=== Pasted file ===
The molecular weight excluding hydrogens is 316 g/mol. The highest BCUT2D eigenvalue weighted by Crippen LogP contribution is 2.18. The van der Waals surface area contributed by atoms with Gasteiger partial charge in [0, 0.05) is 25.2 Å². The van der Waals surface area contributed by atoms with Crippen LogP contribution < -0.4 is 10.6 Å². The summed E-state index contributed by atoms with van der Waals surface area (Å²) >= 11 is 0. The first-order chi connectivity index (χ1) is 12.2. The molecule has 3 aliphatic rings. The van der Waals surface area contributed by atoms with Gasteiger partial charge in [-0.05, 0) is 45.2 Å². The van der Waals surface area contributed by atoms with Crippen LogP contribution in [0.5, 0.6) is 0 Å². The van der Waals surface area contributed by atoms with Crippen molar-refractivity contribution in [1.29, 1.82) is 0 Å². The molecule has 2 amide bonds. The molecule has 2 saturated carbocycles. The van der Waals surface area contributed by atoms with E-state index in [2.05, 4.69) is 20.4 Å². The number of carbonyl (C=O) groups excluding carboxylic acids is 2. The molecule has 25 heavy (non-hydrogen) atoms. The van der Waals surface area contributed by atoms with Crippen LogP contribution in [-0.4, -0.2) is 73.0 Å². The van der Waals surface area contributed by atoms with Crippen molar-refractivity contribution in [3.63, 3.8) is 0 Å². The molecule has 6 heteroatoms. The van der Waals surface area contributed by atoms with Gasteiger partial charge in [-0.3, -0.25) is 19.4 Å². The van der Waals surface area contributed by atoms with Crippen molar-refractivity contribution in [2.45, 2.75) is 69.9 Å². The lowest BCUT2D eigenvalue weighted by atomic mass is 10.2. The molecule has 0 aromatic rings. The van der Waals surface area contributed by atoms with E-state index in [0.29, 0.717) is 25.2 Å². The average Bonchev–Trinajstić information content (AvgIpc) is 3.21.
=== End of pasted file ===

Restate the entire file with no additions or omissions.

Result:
The molecular weight excluding hydrogens is 316 g/mol. The highest BCUT2D eigenvalue weighted by Crippen LogP contribution is 2.18. The van der Waals surface area contributed by atoms with Gasteiger partial charge in [0, 0.05) is 25.2 Å². The van der Waals surface area contributed by atoms with Crippen LogP contribution < -0.4 is 10.6 Å². The summed E-state index contributed by atoms with van der Waals surface area (Å²) >= 11 is 0. The first-order chi connectivity index (χ1) is 12.2. The molecule has 3 aliphatic rings. The van der Waals surface area contributed by atoms with Gasteiger partial charge in [-0.05, 0) is 45.2 Å². The van der Waals surface area contributed by atoms with Crippen LogP contribution in [0.5, 0.6) is 0 Å². The van der Waals surface area contributed by atoms with Crippen molar-refractivity contribution in [1.29, 1.82) is 0 Å². The molecule has 2 amide bonds. The molecule has 2 saturated carbocycles. The van der Waals surface area contributed by atoms with E-state index in [2.05, 4.69) is 20.4 Å². The number of carbonyl (C=O) groups excluding carboxylic acids is 2. The molecule has 25 heavy (non-hydrogen) atoms. The van der Waals surface area contributed by atoms with Crippen LogP contribution in [-0.4, -0.2) is 73.0 Å². The van der Waals surface area contributed by atoms with Crippen molar-refractivity contribution in [3.63, 3.8) is 0 Å². The molecule has 6 heteroatoms. The van der Waals surface area contributed by atoms with Gasteiger partial charge in [-0.3, -0.25) is 19.4 Å². The van der Waals surface area contributed by atoms with Crippen molar-refractivity contribution in [2.45, 2.75) is 69.9 Å². The lowest BCUT2D eigenvalue weighted by atomic mass is 10.2. The molecule has 0 aromatic rings. The van der Waals surface area contributed by atoms with E-state index in [0.29, 0.717) is 25.2 Å². The average Bonchev–Trinajstić information content (AvgIpc) is 3.21.